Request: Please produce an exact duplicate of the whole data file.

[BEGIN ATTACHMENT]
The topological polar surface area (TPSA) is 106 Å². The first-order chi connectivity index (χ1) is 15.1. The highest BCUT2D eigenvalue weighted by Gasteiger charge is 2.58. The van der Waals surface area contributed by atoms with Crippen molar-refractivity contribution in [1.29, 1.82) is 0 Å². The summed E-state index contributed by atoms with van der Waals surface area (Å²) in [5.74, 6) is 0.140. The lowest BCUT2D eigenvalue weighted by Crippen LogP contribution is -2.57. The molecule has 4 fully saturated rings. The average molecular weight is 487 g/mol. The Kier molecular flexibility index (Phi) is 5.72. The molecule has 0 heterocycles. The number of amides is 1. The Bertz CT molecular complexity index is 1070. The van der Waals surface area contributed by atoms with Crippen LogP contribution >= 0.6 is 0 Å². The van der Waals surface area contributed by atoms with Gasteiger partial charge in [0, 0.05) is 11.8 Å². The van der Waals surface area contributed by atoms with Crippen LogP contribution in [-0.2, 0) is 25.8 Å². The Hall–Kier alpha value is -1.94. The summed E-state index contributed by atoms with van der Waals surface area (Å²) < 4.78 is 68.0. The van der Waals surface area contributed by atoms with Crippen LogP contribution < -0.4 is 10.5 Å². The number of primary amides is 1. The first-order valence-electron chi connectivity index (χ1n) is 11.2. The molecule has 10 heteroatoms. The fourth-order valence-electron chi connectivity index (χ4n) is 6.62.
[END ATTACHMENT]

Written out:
The topological polar surface area (TPSA) is 106 Å². The first-order chi connectivity index (χ1) is 15.1. The highest BCUT2D eigenvalue weighted by Gasteiger charge is 2.58. The van der Waals surface area contributed by atoms with Crippen molar-refractivity contribution in [1.29, 1.82) is 0 Å². The summed E-state index contributed by atoms with van der Waals surface area (Å²) in [5.74, 6) is 0.140. The lowest BCUT2D eigenvalue weighted by Crippen LogP contribution is -2.57. The molecule has 4 fully saturated rings. The average molecular weight is 487 g/mol. The Kier molecular flexibility index (Phi) is 5.72. The molecule has 0 heterocycles. The number of amides is 1. The Bertz CT molecular complexity index is 1070. The van der Waals surface area contributed by atoms with Crippen LogP contribution >= 0.6 is 0 Å². The van der Waals surface area contributed by atoms with Gasteiger partial charge in [0, 0.05) is 11.8 Å². The van der Waals surface area contributed by atoms with Crippen LogP contribution in [-0.2, 0) is 25.8 Å². The Hall–Kier alpha value is -1.94. The summed E-state index contributed by atoms with van der Waals surface area (Å²) < 4.78 is 68.0. The van der Waals surface area contributed by atoms with Crippen LogP contribution < -0.4 is 10.5 Å². The number of primary amides is 1. The first-order valence-electron chi connectivity index (χ1n) is 11.2. The molecule has 10 heteroatoms. The fourth-order valence-electron chi connectivity index (χ4n) is 6.62.